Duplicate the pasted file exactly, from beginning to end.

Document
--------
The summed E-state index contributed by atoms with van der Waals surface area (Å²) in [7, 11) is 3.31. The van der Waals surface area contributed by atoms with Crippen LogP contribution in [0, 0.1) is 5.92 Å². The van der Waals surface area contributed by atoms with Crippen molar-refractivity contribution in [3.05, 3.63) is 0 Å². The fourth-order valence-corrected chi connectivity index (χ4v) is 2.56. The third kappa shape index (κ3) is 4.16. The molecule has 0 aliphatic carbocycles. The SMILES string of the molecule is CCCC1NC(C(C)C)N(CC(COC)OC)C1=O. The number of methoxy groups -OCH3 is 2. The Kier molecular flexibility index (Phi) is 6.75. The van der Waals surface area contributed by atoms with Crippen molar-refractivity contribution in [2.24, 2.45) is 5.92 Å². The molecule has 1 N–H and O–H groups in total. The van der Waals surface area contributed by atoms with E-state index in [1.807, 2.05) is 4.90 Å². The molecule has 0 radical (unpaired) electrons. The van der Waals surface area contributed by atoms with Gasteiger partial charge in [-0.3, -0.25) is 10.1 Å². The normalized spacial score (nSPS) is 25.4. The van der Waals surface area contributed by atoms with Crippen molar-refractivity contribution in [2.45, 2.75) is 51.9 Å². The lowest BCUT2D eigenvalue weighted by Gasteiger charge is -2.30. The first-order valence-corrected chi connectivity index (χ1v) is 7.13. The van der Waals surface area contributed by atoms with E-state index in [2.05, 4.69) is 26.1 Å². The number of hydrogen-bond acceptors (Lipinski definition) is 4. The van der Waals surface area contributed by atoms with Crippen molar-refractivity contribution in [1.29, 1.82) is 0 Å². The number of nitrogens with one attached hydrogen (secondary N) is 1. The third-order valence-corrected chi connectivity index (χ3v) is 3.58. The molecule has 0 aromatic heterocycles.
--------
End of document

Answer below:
The summed E-state index contributed by atoms with van der Waals surface area (Å²) in [7, 11) is 3.31. The van der Waals surface area contributed by atoms with Crippen LogP contribution in [0, 0.1) is 5.92 Å². The van der Waals surface area contributed by atoms with Crippen molar-refractivity contribution in [3.05, 3.63) is 0 Å². The fourth-order valence-corrected chi connectivity index (χ4v) is 2.56. The third kappa shape index (κ3) is 4.16. The molecule has 0 aliphatic carbocycles. The SMILES string of the molecule is CCCC1NC(C(C)C)N(CC(COC)OC)C1=O. The number of methoxy groups -OCH3 is 2. The Kier molecular flexibility index (Phi) is 6.75. The van der Waals surface area contributed by atoms with Crippen molar-refractivity contribution in [2.24, 2.45) is 5.92 Å². The molecule has 1 N–H and O–H groups in total. The van der Waals surface area contributed by atoms with E-state index in [1.807, 2.05) is 4.90 Å². The molecule has 0 radical (unpaired) electrons. The van der Waals surface area contributed by atoms with Gasteiger partial charge in [-0.3, -0.25) is 10.1 Å². The normalized spacial score (nSPS) is 25.4. The van der Waals surface area contributed by atoms with Crippen molar-refractivity contribution in [2.45, 2.75) is 51.9 Å². The lowest BCUT2D eigenvalue weighted by Gasteiger charge is -2.30. The first-order valence-corrected chi connectivity index (χ1v) is 7.13. The van der Waals surface area contributed by atoms with E-state index in [2.05, 4.69) is 26.1 Å². The number of hydrogen-bond acceptors (Lipinski definition) is 4. The van der Waals surface area contributed by atoms with Crippen molar-refractivity contribution in [1.29, 1.82) is 0 Å². The number of nitrogens with one attached hydrogen (secondary N) is 1. The third-order valence-corrected chi connectivity index (χ3v) is 3.58. The molecule has 0 aromatic heterocycles.